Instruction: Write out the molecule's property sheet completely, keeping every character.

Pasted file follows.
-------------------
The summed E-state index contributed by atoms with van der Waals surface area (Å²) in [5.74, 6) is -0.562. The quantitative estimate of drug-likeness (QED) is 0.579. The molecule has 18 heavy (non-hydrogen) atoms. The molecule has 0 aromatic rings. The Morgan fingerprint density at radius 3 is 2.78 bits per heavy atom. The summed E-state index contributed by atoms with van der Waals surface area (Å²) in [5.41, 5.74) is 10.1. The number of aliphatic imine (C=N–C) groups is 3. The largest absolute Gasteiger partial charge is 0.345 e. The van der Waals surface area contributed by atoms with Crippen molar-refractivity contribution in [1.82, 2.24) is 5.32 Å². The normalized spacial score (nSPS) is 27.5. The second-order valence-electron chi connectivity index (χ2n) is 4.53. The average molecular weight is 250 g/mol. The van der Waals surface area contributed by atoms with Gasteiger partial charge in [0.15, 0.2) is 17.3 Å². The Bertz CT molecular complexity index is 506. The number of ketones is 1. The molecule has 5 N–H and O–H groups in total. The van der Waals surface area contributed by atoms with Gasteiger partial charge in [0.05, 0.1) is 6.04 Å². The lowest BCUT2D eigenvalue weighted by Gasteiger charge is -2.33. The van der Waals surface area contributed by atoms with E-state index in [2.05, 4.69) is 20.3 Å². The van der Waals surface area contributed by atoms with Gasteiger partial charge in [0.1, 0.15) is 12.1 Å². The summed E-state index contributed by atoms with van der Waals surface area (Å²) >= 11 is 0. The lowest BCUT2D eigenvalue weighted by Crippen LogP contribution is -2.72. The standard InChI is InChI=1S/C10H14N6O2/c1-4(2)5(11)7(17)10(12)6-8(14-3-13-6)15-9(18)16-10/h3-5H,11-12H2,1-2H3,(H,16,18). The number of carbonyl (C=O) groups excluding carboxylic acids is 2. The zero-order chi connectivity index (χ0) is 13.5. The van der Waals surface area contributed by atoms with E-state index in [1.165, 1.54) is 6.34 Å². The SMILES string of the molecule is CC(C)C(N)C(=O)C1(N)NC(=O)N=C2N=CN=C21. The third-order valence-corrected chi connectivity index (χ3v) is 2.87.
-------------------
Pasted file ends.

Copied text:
The summed E-state index contributed by atoms with van der Waals surface area (Å²) in [5.74, 6) is -0.562. The quantitative estimate of drug-likeness (QED) is 0.579. The molecule has 18 heavy (non-hydrogen) atoms. The molecule has 0 aromatic rings. The Morgan fingerprint density at radius 3 is 2.78 bits per heavy atom. The summed E-state index contributed by atoms with van der Waals surface area (Å²) in [5.41, 5.74) is 10.1. The number of aliphatic imine (C=N–C) groups is 3. The largest absolute Gasteiger partial charge is 0.345 e. The van der Waals surface area contributed by atoms with Crippen molar-refractivity contribution in [1.82, 2.24) is 5.32 Å². The normalized spacial score (nSPS) is 27.5. The second-order valence-electron chi connectivity index (χ2n) is 4.53. The average molecular weight is 250 g/mol. The van der Waals surface area contributed by atoms with Gasteiger partial charge in [0.15, 0.2) is 17.3 Å². The Bertz CT molecular complexity index is 506. The number of ketones is 1. The molecule has 5 N–H and O–H groups in total. The van der Waals surface area contributed by atoms with Gasteiger partial charge in [0.05, 0.1) is 6.04 Å². The lowest BCUT2D eigenvalue weighted by Gasteiger charge is -2.33. The van der Waals surface area contributed by atoms with E-state index in [2.05, 4.69) is 20.3 Å². The van der Waals surface area contributed by atoms with Gasteiger partial charge in [0.1, 0.15) is 12.1 Å². The summed E-state index contributed by atoms with van der Waals surface area (Å²) >= 11 is 0. The lowest BCUT2D eigenvalue weighted by Crippen LogP contribution is -2.72. The standard InChI is InChI=1S/C10H14N6O2/c1-4(2)5(11)7(17)10(12)6-8(14-3-13-6)15-9(18)16-10/h3-5H,11-12H2,1-2H3,(H,16,18). The number of carbonyl (C=O) groups excluding carboxylic acids is 2. The zero-order chi connectivity index (χ0) is 13.5. The van der Waals surface area contributed by atoms with E-state index in [1.165, 1.54) is 6.34 Å². The SMILES string of the molecule is CC(C)C(N)C(=O)C1(N)NC(=O)N=C2N=CN=C21. The third-order valence-corrected chi connectivity index (χ3v) is 2.87.